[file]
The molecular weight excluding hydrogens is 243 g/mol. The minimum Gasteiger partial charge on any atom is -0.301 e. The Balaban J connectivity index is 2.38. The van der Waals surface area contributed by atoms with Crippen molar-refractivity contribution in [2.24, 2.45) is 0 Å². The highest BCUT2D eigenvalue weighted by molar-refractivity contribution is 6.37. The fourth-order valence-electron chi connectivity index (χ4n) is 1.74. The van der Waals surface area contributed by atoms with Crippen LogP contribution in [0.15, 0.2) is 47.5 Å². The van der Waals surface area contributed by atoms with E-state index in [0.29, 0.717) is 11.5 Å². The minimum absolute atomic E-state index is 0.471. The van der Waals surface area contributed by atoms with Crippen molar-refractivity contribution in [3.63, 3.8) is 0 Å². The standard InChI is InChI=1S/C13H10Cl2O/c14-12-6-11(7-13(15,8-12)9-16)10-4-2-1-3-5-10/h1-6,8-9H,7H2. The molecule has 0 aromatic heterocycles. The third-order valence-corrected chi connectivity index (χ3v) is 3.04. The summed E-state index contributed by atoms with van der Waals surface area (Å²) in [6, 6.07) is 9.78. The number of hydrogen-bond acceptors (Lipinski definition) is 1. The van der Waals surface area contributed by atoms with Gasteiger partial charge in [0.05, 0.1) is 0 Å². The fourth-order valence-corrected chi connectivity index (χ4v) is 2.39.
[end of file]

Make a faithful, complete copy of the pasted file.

The molecular weight excluding hydrogens is 243 g/mol. The minimum Gasteiger partial charge on any atom is -0.301 e. The Balaban J connectivity index is 2.38. The van der Waals surface area contributed by atoms with Crippen molar-refractivity contribution in [2.24, 2.45) is 0 Å². The highest BCUT2D eigenvalue weighted by molar-refractivity contribution is 6.37. The fourth-order valence-electron chi connectivity index (χ4n) is 1.74. The van der Waals surface area contributed by atoms with Crippen LogP contribution in [0.15, 0.2) is 47.5 Å². The van der Waals surface area contributed by atoms with E-state index in [0.29, 0.717) is 11.5 Å². The minimum absolute atomic E-state index is 0.471. The van der Waals surface area contributed by atoms with Crippen molar-refractivity contribution in [3.63, 3.8) is 0 Å². The standard InChI is InChI=1S/C13H10Cl2O/c14-12-6-11(7-13(15,8-12)9-16)10-4-2-1-3-5-10/h1-6,8-9H,7H2. The molecule has 0 aromatic heterocycles. The third-order valence-corrected chi connectivity index (χ3v) is 3.04. The summed E-state index contributed by atoms with van der Waals surface area (Å²) in [6, 6.07) is 9.78. The number of hydrogen-bond acceptors (Lipinski definition) is 1. The van der Waals surface area contributed by atoms with Gasteiger partial charge in [0.05, 0.1) is 0 Å². The fourth-order valence-corrected chi connectivity index (χ4v) is 2.39.